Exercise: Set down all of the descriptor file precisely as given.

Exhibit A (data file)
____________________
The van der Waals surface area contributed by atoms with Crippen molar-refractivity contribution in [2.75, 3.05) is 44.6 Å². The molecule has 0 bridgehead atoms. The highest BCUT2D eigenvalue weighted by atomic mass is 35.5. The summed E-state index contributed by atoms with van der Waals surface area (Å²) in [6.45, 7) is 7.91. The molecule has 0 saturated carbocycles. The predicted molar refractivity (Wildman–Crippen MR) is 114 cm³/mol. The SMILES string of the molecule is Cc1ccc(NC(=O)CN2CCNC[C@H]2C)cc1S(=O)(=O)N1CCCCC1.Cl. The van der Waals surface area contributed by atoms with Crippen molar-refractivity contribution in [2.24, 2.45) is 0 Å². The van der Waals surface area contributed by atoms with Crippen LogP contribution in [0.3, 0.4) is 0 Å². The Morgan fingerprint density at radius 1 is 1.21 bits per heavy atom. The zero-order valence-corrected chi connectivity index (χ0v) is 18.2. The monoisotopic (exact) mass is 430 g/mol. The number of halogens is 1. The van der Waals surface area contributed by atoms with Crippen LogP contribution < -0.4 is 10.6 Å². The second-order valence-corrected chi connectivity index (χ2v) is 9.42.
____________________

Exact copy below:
The van der Waals surface area contributed by atoms with Crippen molar-refractivity contribution in [2.75, 3.05) is 44.6 Å². The molecule has 0 bridgehead atoms. The highest BCUT2D eigenvalue weighted by atomic mass is 35.5. The summed E-state index contributed by atoms with van der Waals surface area (Å²) in [6.45, 7) is 7.91. The molecule has 0 saturated carbocycles. The predicted molar refractivity (Wildman–Crippen MR) is 114 cm³/mol. The SMILES string of the molecule is Cc1ccc(NC(=O)CN2CCNC[C@H]2C)cc1S(=O)(=O)N1CCCCC1.Cl. The van der Waals surface area contributed by atoms with Crippen molar-refractivity contribution in [2.24, 2.45) is 0 Å². The van der Waals surface area contributed by atoms with Crippen LogP contribution in [0.3, 0.4) is 0 Å². The Morgan fingerprint density at radius 1 is 1.21 bits per heavy atom. The zero-order valence-corrected chi connectivity index (χ0v) is 18.2. The monoisotopic (exact) mass is 430 g/mol. The number of halogens is 1. The van der Waals surface area contributed by atoms with Crippen LogP contribution < -0.4 is 10.6 Å². The second-order valence-corrected chi connectivity index (χ2v) is 9.42.